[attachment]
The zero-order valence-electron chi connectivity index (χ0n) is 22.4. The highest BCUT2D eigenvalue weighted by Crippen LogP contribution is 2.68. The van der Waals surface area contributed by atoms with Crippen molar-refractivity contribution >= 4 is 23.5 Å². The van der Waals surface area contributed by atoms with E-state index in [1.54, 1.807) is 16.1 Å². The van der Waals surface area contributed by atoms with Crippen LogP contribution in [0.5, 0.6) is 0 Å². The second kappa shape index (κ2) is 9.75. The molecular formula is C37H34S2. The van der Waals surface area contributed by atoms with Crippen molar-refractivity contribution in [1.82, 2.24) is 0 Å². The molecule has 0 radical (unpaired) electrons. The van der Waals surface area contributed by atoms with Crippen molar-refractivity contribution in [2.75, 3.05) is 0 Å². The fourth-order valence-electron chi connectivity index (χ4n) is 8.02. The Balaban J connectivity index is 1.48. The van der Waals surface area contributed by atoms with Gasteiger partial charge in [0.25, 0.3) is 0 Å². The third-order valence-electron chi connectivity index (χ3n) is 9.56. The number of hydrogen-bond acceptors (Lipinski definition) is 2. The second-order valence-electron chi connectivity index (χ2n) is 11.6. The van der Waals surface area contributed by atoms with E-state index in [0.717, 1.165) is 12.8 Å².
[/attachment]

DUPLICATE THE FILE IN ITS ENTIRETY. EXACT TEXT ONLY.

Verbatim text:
The zero-order valence-electron chi connectivity index (χ0n) is 22.4. The highest BCUT2D eigenvalue weighted by Crippen LogP contribution is 2.68. The van der Waals surface area contributed by atoms with Crippen molar-refractivity contribution >= 4 is 23.5 Å². The van der Waals surface area contributed by atoms with E-state index in [1.54, 1.807) is 16.1 Å². The van der Waals surface area contributed by atoms with Crippen LogP contribution in [0.5, 0.6) is 0 Å². The second kappa shape index (κ2) is 9.75. The molecular formula is C37H34S2. The van der Waals surface area contributed by atoms with Crippen molar-refractivity contribution in [1.82, 2.24) is 0 Å². The molecule has 0 radical (unpaired) electrons. The van der Waals surface area contributed by atoms with Crippen molar-refractivity contribution in [2.75, 3.05) is 0 Å². The fourth-order valence-electron chi connectivity index (χ4n) is 8.02. The Balaban J connectivity index is 1.48. The van der Waals surface area contributed by atoms with Gasteiger partial charge in [0.25, 0.3) is 0 Å². The third-order valence-electron chi connectivity index (χ3n) is 9.56. The number of hydrogen-bond acceptors (Lipinski definition) is 2. The second-order valence-electron chi connectivity index (χ2n) is 11.6. The van der Waals surface area contributed by atoms with E-state index in [0.717, 1.165) is 12.8 Å².